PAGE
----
“We’re proceeding with caution but the budget and the directions don’t really look like we’re proceeding with caution,” Melling said. “It would be a prudent gesture at this point to proceed with all the data gathering, but to not be pursuing that funding, not to put it in the budget and then if, at a later date, once we do have all the information, once we have proceeded with caution, then if it truly a great thing…then we can amend the budget if we need to.”
Dan Kidder approached the council and said the issue should be put on a ballot, and leaving it in the budget tells the community that it is happening regardless of what community members want.”
“As a member of the community – we are getting mixed messages,” Kidder said. “By keeping it on the budget, it says to us ‘a decision has been made, and we’re just figuring out what it’s going to look like.’”
Laura Henderson said keeping the project on the budget is “a slap in the face” and it should be taken off the budget.
If the businesses are falling and the economy is struggling here in Cedar, that shouldn’t even be a talking point – it should be pulled, it should be on a ballot,” Henderson said. “The people should have a say in how their tax money is being spent.”
The council will vote on the grant program and the budget during the June 10 meeting.
‘The actions of those few do not represent us’
Cedar City Police Chief Darin Adams addressed the council in regard to the protest that took place Sunday and the circumstances developing across the nation as a result of George Floyd’s death.
Adams said he is troubled and infuriated by what is going on nationwide.
“In every city, in every state, and in every country across the world, law enforcement, fire, EMS and public safety professionals have one unified goal in mind, and that is to protect their fellow neighbors, friends and citizens,” he said. “Like any profession, there are bad actors and there are those, particularly in law enforcement, who should have never been given a badge. However, that is a small minority.”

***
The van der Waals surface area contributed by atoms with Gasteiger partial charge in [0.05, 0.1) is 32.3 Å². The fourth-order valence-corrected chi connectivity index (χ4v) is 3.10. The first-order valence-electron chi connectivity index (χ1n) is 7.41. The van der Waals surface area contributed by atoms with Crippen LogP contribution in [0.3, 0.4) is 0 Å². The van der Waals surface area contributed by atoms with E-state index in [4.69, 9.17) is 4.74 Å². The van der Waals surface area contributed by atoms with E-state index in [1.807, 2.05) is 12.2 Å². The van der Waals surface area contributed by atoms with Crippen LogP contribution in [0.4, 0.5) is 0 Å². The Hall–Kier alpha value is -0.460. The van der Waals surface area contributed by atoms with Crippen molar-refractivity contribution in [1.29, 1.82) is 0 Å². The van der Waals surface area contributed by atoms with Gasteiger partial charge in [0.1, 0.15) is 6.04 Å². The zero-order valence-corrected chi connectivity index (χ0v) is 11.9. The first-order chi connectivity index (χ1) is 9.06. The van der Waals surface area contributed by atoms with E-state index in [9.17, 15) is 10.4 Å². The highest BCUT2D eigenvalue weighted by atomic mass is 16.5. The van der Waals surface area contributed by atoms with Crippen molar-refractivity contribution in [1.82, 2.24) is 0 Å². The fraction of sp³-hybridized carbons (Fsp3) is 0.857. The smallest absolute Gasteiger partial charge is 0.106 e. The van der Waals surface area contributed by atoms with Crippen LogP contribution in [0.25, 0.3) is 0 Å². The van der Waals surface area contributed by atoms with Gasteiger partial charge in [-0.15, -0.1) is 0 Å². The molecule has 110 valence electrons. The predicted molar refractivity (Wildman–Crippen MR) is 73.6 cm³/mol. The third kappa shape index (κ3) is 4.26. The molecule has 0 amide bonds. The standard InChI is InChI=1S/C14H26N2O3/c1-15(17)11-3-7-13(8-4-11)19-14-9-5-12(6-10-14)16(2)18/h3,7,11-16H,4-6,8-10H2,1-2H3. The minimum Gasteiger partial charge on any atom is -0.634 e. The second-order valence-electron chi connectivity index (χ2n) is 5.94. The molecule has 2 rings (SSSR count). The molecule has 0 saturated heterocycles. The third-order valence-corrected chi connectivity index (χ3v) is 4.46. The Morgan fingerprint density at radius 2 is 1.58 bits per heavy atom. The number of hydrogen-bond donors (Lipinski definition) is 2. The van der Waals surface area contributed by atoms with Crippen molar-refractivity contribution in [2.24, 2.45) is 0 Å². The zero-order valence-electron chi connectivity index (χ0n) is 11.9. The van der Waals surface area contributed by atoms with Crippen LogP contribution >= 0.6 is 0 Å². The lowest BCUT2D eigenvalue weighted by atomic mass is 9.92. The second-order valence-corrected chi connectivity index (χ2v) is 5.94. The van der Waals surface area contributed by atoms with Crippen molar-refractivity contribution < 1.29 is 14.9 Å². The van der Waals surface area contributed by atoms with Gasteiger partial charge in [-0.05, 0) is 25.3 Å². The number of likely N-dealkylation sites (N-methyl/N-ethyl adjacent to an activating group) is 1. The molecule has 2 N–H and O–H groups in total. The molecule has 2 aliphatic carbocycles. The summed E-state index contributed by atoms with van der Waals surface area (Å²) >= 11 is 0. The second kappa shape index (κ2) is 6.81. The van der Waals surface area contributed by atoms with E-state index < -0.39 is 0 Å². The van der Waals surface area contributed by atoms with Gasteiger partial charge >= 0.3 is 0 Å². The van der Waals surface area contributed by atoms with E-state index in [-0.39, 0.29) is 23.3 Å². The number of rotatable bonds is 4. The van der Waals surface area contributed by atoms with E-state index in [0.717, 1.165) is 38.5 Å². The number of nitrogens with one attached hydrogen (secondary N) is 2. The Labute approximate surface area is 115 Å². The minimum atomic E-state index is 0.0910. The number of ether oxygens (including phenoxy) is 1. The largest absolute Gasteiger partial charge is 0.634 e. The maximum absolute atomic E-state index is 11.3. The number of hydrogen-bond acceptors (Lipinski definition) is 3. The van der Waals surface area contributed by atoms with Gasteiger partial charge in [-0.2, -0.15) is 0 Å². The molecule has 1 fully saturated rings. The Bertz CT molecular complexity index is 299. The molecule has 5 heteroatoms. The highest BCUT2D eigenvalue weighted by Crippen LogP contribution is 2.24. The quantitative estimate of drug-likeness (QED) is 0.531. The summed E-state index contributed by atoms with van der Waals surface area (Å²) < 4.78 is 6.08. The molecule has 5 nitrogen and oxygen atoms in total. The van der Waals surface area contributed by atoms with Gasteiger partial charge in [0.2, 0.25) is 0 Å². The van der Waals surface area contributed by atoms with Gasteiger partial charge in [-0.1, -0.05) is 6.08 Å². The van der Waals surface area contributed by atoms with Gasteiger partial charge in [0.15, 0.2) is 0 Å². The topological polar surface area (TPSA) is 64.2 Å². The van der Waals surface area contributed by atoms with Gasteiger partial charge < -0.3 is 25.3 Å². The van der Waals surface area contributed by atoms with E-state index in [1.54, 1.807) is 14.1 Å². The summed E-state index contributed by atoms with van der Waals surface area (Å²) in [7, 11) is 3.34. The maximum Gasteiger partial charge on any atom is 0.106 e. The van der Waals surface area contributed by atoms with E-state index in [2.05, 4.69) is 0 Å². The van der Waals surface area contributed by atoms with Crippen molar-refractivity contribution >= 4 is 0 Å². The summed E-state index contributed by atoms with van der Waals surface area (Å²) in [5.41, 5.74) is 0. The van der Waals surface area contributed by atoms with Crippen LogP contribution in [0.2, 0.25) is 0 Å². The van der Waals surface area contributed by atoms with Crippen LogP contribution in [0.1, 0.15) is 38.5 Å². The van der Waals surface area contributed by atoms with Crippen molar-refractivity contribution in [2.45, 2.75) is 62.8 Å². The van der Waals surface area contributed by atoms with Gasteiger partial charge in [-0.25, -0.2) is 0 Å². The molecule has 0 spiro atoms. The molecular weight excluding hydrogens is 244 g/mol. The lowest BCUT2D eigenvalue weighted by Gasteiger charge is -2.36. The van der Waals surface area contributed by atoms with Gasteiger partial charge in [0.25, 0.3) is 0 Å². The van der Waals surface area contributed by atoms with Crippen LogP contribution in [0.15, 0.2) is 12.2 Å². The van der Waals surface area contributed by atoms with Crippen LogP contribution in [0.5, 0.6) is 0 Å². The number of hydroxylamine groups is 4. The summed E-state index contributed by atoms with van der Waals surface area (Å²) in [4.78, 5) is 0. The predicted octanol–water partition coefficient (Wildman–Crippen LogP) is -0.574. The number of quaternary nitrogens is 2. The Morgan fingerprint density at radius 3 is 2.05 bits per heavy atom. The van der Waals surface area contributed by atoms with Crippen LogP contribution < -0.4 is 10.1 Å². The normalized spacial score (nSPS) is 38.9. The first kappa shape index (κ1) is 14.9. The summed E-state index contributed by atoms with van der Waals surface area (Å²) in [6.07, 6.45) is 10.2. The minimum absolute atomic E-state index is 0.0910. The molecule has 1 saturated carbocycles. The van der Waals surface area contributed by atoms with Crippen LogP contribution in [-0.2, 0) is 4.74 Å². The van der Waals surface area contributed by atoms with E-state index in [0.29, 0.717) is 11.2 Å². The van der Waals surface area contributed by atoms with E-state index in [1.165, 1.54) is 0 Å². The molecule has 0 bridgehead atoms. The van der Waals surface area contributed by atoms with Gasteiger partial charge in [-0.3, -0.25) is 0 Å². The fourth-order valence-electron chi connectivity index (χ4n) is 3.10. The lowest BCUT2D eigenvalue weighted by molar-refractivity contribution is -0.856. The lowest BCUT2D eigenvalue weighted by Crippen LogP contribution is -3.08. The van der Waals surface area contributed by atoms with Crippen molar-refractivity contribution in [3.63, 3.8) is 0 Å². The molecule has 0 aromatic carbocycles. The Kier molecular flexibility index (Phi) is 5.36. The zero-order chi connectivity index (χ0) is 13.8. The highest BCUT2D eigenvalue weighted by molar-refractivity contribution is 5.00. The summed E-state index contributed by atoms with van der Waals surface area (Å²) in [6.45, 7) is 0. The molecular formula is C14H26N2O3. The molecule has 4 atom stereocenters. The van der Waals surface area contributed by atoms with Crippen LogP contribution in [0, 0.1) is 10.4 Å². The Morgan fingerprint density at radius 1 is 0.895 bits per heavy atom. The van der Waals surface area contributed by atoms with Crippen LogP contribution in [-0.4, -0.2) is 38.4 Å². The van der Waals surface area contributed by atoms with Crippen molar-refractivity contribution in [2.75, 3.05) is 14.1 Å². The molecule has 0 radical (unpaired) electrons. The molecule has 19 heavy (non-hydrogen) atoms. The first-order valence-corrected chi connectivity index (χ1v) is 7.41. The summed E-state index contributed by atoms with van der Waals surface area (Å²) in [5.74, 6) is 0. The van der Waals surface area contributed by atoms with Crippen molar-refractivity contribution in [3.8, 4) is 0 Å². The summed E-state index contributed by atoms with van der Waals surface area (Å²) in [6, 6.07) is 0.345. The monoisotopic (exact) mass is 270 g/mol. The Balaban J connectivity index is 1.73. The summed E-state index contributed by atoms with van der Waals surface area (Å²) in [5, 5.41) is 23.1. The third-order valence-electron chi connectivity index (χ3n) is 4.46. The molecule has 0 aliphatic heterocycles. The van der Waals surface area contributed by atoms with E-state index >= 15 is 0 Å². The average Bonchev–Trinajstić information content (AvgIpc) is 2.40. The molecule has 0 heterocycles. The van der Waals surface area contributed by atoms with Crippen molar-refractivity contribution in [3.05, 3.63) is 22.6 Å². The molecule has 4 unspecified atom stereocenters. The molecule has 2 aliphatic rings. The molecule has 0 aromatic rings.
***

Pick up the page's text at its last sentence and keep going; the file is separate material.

Adams said he condemns the behavior of the officers responsible for Floyd’s death.
“The actions of those few do not represent us, nor the vast majority of all agencies across the world,” he said. “The tactics used on Mr. Floyd were inappropriate, not supported by any training anywhere, and quite frankly were criminal.”
Adams said he and other officers were honored to be part of the protest in Cedar City, which was respectful and brave, and he appreciates the residents that participated.
Adams made a commitment to the residents of Cedar City to serve the community and hold people accountable for their actions.
As your chief of police, I commit to you, on behalf of the officers of the Cedar City Police Department that we will always commit to treat our fellow citizens, of all racial and ethnic backgrounds with fairness, equality, and respect, and we will consistently evaluate our training and practices with the commitment to always strive to do better, improve where we can, and listen to our community. Similarly, we likewise commit to hold offenders accountable and will have no tolerance for those, who choose to break the law, violate the rights of peaceful and honest citizens, and threaten our way, and quality of life through criminal acts, violence, and terrorism.